What Are Your Real Priorities?

I often talk to artists who express frustration with the lack of improvement they see in their work from year to year. The “idea” of being a great artist takes precedence over the time and effort required to become a better artist.

Have you ever caught yourself or an artist friend saying the following? “My art is important to me but I really want that new car (or house, for example); I have to put more time in at work to pay for it.” Perhaps you’ve heard “I really want to paint but my friend asked me out for lunch (or “I had a hair appointment, I went shopping, I had so many phone calls, answering my e-mails takes so much time, and then there’s Facebook”).

art students

Students have made a one-year commitment to push their artistic practice in my 4X4 workshop. They meet with me four times in four-day installments, where I give them individual challenges to finish before the next session.

There’ll always be reasons or excuses that will take you away from your goals. It’s important to know what your goals are and where they fall within a hierarchy of most to least important. If improving your painting abilities is a priority, then you have to set up good habits. (Tweet this idea!)

Set aside a certain number of hours that you can realistically spend in your studio each week. When you go to the studio, go there to work. This is a time to turn off your phone and e-mail and spend your time with your process.

portrait by Jean Pederson_time and commitment

State of Grace (watermedia, 16×20) by Jean Pederson.Time and commitment will lead you to where your art work is meant to be. Strive for excellence with every step you take.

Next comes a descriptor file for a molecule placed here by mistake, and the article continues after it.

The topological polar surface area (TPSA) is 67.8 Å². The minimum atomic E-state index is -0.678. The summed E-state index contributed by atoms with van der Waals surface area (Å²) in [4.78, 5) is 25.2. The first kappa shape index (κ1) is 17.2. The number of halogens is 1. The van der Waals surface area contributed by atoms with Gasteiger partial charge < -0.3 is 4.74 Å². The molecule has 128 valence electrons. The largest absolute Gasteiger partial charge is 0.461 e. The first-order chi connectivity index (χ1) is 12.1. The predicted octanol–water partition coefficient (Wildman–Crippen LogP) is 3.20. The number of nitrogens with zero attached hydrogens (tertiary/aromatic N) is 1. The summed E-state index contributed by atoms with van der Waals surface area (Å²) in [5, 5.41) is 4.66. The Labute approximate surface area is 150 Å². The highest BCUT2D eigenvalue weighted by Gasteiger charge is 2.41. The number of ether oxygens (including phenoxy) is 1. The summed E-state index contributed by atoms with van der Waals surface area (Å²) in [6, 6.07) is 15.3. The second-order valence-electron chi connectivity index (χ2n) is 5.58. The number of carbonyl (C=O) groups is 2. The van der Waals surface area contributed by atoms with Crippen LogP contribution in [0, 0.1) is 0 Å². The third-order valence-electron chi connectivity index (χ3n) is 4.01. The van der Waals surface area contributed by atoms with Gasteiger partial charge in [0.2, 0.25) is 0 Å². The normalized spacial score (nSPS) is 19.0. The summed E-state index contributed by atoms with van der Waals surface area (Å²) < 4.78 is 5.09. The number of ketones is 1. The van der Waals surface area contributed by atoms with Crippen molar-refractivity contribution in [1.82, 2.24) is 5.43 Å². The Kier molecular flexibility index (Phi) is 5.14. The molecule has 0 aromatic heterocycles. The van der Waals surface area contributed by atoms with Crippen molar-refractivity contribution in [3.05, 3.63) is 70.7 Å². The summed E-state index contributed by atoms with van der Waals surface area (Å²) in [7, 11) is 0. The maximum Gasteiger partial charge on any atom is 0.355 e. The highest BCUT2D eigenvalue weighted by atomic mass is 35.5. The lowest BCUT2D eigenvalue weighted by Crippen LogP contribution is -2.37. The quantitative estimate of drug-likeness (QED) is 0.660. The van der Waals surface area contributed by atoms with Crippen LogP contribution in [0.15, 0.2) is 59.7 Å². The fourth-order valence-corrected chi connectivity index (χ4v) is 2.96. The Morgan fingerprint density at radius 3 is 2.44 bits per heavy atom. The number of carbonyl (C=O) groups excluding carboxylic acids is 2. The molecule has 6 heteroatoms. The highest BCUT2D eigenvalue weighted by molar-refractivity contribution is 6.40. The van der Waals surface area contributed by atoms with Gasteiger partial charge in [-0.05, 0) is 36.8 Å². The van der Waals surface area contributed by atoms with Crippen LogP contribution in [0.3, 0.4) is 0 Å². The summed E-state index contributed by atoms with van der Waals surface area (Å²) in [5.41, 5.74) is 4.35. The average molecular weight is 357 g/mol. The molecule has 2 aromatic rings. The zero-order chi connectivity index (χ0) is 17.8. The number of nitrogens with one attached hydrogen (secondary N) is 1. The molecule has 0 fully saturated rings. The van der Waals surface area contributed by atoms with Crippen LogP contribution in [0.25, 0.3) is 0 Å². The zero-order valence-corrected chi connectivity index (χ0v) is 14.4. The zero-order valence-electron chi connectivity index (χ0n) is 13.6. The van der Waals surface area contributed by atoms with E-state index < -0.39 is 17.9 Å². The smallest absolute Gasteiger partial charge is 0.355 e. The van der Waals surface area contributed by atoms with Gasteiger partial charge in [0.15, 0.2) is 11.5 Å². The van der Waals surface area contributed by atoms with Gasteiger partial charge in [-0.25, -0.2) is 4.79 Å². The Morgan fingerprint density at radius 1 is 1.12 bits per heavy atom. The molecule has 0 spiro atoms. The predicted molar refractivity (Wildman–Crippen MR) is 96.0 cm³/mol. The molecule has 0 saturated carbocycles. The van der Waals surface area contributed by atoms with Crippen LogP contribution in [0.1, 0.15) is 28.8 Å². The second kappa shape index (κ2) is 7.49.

Create a list of goals that you’d like to achieve over the next week, month, and year. For example, your goals may include finishing a specific number of paintings each month, or working on techniques that you’ve not yet mastered. It’s a bit like setting a goal to lose weight; you decide whether you want that cookie and some extra weight or the discipline to forgo the cookie to reach the goal of wearing loose pants. Whatever your goals are, keep them in the back of your mind and work toward that end.

If your studio is at home, make sure the rest of the people in the house understand that when that door is closed it’s time for you to work and not be interrupted.

You’ll find the results will start rolling in because you’ve decided what is important and have taken steps to reach your goals. And through your hard work will come inspiration!

Until next time,
Jean

Learn more from Mixed Media Artist Jean Pederson
Mixed Media Painting Workshop: Explore Mediums, Techniques, and the Personal Artistic Journey (book or download)
Expressive Portraits: Watercolor and Mixed Media Techniques (paperback)
Wet Glazing Watercolor Portrait (DVD)
Watercolor Artist, August 2011: Create the illusion of depth in your paintings with these simple tips and helpful illustrations of linear and aerial perspective. (article)
• See her work at www.jeanpederson.com

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